From Bisexual Star To Non-Binary Icon: Sara Ramirez Comes Out, And Yes, It’s A Big Deal

Sara Ramirez Comes Out BeLatina Latinx
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When Sara Ramirez walked the halls of Seattle Grace Mercy West Hospital back in 2008, her shoulders proudly carried the weight of representing the archetype of Latino bisexuality on the small screen.

Her character, Dr. Callie Torres, was gradually becoming a cornerstone of the plot of Grey’s Anatomy, being one of the most complex characters on the ABC board, and who could be one of the most controversial issues on the table within the LGBTQ+ community.

Torres came out of the closet in the series as a bisexual in 2009, “clocking in more than 240 episodes and becoming the longest-running queer character in television history,” according to Autostraddle.

Ramirez followed in her footsteps seven years later, after the Pulse nightclub shooting in Orlando, Florida, in 2016. As explained by NBC News, Ramirez said the shooting, which was one of the deadliest attacks on LGBTQ people and Latinos in modern U.S. history, inspired their decision to come out.

“I was concerned it would affect my career in a negative way. I was afraid of the discrimination I might face not just outside of Hollywood, but within,” Ramirez said in a 2018 interview for “Coming Out Stories,” a video series produced by People and Entertainment Weekly.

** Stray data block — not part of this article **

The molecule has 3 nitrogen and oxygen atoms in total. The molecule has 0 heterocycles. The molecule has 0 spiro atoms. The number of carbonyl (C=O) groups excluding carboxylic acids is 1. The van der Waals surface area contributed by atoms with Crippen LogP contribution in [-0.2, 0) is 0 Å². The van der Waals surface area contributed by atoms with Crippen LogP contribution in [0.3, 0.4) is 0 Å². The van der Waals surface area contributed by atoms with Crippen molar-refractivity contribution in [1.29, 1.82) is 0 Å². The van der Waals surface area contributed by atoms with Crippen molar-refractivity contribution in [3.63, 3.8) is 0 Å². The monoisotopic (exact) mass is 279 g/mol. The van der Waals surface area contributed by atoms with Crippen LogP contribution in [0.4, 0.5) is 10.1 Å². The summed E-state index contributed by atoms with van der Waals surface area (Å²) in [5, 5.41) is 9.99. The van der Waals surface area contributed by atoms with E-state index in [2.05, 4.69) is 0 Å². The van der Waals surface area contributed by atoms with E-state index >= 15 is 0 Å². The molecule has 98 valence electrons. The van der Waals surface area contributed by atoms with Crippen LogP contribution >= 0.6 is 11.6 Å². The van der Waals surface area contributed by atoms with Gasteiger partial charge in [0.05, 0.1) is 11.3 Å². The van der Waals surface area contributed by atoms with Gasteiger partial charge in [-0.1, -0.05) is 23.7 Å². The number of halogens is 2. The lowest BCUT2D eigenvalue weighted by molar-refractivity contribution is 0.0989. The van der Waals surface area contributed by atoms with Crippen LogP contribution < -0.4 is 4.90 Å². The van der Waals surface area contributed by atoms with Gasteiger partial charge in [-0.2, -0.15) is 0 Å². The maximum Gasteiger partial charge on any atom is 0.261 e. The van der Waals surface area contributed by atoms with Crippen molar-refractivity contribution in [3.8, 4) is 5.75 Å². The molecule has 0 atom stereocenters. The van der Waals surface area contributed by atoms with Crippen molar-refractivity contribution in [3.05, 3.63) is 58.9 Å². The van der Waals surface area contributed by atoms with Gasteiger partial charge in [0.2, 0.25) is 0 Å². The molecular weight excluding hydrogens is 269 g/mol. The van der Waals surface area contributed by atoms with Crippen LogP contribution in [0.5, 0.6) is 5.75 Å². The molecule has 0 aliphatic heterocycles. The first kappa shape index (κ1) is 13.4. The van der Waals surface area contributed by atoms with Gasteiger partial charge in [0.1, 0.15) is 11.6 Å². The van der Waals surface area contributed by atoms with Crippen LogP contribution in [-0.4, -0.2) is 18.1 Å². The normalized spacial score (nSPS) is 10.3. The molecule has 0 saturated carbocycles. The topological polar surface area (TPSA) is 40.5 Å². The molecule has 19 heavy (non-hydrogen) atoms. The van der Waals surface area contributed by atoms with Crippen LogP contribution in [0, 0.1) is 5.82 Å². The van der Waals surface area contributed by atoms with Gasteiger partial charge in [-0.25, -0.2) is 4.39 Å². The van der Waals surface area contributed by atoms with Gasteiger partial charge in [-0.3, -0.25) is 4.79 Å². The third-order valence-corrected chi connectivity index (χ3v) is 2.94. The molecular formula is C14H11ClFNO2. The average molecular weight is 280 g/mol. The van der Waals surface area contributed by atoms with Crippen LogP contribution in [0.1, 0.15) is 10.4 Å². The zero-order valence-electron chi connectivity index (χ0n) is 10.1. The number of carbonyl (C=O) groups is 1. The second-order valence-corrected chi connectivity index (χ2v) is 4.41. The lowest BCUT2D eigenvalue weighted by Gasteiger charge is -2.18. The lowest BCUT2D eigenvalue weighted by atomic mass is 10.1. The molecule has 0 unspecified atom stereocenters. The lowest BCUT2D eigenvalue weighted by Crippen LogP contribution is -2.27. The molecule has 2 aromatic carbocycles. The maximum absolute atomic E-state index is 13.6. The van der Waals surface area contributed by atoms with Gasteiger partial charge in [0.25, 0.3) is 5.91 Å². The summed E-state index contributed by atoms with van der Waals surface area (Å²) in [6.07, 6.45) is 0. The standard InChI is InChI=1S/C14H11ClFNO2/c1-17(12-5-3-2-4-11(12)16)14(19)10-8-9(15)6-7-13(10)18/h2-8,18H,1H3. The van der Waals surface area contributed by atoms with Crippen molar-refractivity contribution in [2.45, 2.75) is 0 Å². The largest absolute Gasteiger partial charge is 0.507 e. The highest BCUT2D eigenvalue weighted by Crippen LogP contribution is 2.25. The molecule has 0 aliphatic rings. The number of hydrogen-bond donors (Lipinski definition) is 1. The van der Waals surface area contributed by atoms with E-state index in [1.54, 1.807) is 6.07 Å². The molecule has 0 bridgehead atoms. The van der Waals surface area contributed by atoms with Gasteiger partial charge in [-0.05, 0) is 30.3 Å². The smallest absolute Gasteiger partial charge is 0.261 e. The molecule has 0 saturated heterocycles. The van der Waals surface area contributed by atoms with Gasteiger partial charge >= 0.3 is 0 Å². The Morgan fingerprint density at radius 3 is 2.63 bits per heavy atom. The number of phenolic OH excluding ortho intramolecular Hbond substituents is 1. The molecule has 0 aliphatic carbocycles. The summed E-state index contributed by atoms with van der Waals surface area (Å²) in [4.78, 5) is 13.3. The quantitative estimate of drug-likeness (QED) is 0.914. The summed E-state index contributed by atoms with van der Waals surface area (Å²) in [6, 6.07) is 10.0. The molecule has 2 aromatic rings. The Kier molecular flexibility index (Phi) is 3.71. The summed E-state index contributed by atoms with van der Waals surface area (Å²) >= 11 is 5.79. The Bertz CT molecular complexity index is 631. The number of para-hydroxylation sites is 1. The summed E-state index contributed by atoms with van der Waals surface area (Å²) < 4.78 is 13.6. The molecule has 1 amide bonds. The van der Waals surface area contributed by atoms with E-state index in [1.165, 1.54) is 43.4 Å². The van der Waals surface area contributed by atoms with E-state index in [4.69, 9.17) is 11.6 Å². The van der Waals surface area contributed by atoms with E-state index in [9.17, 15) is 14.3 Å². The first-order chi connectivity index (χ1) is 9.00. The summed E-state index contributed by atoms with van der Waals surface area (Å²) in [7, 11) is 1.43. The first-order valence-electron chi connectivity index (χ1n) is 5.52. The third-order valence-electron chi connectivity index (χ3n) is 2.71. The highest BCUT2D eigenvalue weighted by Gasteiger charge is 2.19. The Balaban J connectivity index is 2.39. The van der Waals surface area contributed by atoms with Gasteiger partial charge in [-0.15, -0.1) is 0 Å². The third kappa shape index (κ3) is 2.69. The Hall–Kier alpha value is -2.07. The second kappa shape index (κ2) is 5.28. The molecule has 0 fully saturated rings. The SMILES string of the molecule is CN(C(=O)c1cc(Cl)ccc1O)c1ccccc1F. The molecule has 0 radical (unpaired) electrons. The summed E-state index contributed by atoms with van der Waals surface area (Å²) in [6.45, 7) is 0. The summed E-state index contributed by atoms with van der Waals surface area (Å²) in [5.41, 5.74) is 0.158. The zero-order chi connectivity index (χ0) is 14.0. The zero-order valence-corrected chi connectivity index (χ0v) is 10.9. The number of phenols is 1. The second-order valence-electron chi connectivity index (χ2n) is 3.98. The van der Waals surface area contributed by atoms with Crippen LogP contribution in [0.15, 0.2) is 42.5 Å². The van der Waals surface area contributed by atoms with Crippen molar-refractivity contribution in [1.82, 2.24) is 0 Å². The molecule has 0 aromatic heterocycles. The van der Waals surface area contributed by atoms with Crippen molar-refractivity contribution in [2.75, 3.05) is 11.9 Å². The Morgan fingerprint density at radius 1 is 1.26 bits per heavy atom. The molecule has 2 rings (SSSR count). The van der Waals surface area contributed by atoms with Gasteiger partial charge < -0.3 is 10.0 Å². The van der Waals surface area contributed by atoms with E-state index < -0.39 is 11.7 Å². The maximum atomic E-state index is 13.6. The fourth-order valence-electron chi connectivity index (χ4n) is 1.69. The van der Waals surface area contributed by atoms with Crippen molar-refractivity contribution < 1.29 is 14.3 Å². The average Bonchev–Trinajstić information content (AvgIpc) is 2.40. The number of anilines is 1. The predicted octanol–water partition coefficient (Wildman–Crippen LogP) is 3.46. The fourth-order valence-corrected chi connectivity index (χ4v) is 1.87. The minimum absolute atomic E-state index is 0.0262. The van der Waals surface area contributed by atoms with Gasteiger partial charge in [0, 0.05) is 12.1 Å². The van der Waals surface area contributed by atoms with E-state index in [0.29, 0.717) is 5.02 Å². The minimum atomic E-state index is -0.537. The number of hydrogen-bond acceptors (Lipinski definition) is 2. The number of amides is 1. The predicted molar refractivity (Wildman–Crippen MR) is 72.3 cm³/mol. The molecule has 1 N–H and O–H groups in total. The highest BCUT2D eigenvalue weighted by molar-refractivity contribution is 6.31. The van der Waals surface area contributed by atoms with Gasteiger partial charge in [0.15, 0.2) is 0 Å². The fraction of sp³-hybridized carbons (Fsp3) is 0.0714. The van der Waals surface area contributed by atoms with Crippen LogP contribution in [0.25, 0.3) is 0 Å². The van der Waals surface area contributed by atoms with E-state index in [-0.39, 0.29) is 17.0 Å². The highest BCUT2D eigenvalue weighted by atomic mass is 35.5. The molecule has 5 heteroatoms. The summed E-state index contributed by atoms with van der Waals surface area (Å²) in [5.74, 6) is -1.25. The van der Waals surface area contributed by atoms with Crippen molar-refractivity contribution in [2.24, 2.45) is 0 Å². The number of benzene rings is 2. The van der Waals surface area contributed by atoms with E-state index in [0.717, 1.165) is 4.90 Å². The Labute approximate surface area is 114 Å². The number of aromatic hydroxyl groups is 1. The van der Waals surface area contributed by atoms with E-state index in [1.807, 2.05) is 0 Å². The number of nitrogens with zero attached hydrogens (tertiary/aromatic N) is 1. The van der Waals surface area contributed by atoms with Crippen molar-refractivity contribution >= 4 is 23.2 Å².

With their closest friends and family’s support, Ramirez coincided with their character in a reflective search for an identity that would break down harmful stereotypes in the Hispanic community.

Two years later, Ramirez has decided to step forward and come out again as a “non-binary” through a shared post on Instagram last Thursday.

With a proud photo, the actress said, “In me is the capacity to be […] everything from a girlish boy to a boyish girl,” and closed the commentary with the hashtag #nonbinary in the caption.

Since then, their social networks and their Wikipedia page have been updated with their chosen pronouns, she/her, and they/them.

Born in Mazatlan, Sinaloa, Sara Elena Ramirez have positioned themselves as one of the most important Hispanic artists in the Hollywood scene. Their activism for the rights of immigrants and the LGBTQ+ community has distinguished them from so many colleagues who have stayed away from controversial issues.

Their announcement last Thursday only adds to their support from a growing demographic that has decided to break with the binary rigidity established by heteronormative optics and claims the right to democratized spaces for all.